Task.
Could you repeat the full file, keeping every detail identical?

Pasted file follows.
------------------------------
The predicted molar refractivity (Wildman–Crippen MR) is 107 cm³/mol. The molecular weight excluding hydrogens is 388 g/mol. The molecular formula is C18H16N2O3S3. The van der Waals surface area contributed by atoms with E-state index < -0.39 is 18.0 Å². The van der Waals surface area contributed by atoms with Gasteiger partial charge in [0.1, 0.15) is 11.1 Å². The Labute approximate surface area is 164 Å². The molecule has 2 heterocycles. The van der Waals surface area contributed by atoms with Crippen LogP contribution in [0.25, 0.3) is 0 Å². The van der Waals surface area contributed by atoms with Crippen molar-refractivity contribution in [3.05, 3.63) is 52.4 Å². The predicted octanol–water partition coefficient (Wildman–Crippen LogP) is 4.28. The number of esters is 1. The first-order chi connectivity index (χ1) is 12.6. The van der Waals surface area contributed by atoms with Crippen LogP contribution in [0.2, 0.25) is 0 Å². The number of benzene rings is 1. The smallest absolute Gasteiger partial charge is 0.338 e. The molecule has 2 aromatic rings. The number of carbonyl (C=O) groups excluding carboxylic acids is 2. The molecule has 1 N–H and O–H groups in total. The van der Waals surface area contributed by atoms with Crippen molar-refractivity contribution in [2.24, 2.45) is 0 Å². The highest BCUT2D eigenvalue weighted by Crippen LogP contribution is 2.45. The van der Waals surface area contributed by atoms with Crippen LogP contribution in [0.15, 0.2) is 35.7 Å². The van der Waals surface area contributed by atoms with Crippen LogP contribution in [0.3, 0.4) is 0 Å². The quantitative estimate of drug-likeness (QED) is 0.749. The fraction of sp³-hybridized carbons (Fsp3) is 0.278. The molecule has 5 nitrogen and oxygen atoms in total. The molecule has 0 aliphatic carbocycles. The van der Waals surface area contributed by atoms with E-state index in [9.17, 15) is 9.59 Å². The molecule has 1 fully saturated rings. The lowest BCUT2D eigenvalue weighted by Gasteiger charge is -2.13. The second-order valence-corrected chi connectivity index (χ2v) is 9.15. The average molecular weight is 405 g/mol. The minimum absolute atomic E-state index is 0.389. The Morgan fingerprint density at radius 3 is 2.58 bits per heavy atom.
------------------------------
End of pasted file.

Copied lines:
The predicted molar refractivity (Wildman–Crippen MR) is 107 cm³/mol. The molecular weight excluding hydrogens is 388 g/mol. The molecular formula is C18H16N2O3S3. The van der Waals surface area contributed by atoms with E-state index < -0.39 is 18.0 Å². The van der Waals surface area contributed by atoms with Gasteiger partial charge in [0.1, 0.15) is 11.1 Å². The Labute approximate surface area is 164 Å². The molecule has 2 heterocycles. The van der Waals surface area contributed by atoms with Crippen LogP contribution in [0.25, 0.3) is 0 Å². The van der Waals surface area contributed by atoms with Crippen molar-refractivity contribution in [3.05, 3.63) is 52.4 Å². The predicted octanol–water partition coefficient (Wildman–Crippen LogP) is 4.28. The number of esters is 1. The first-order chi connectivity index (χ1) is 12.6. The van der Waals surface area contributed by atoms with Crippen LogP contribution in [0.2, 0.25) is 0 Å². The number of benzene rings is 1. The smallest absolute Gasteiger partial charge is 0.338 e. The molecule has 2 aromatic rings. The number of carbonyl (C=O) groups excluding carboxylic acids is 2. The molecule has 1 N–H and O–H groups in total. The van der Waals surface area contributed by atoms with Crippen molar-refractivity contribution in [2.24, 2.45) is 0 Å². The highest BCUT2D eigenvalue weighted by Crippen LogP contribution is 2.45. The van der Waals surface area contributed by atoms with Crippen LogP contribution in [0.15, 0.2) is 35.7 Å². The van der Waals surface area contributed by atoms with Crippen LogP contribution in [0.3, 0.4) is 0 Å². The quantitative estimate of drug-likeness (QED) is 0.749. The fraction of sp³-hybridized carbons (Fsp3) is 0.278. The molecule has 5 nitrogen and oxygen atoms in total. The molecule has 0 aliphatic carbocycles. The van der Waals surface area contributed by atoms with E-state index in [9.17, 15) is 9.59 Å². The molecule has 1 fully saturated rings. The lowest BCUT2D eigenvalue weighted by Gasteiger charge is -2.13. The second-order valence-corrected chi connectivity index (χ2v) is 9.15. The average molecular weight is 405 g/mol. The minimum absolute atomic E-state index is 0.389. The Morgan fingerprint density at radius 3 is 2.58 bits per heavy atom.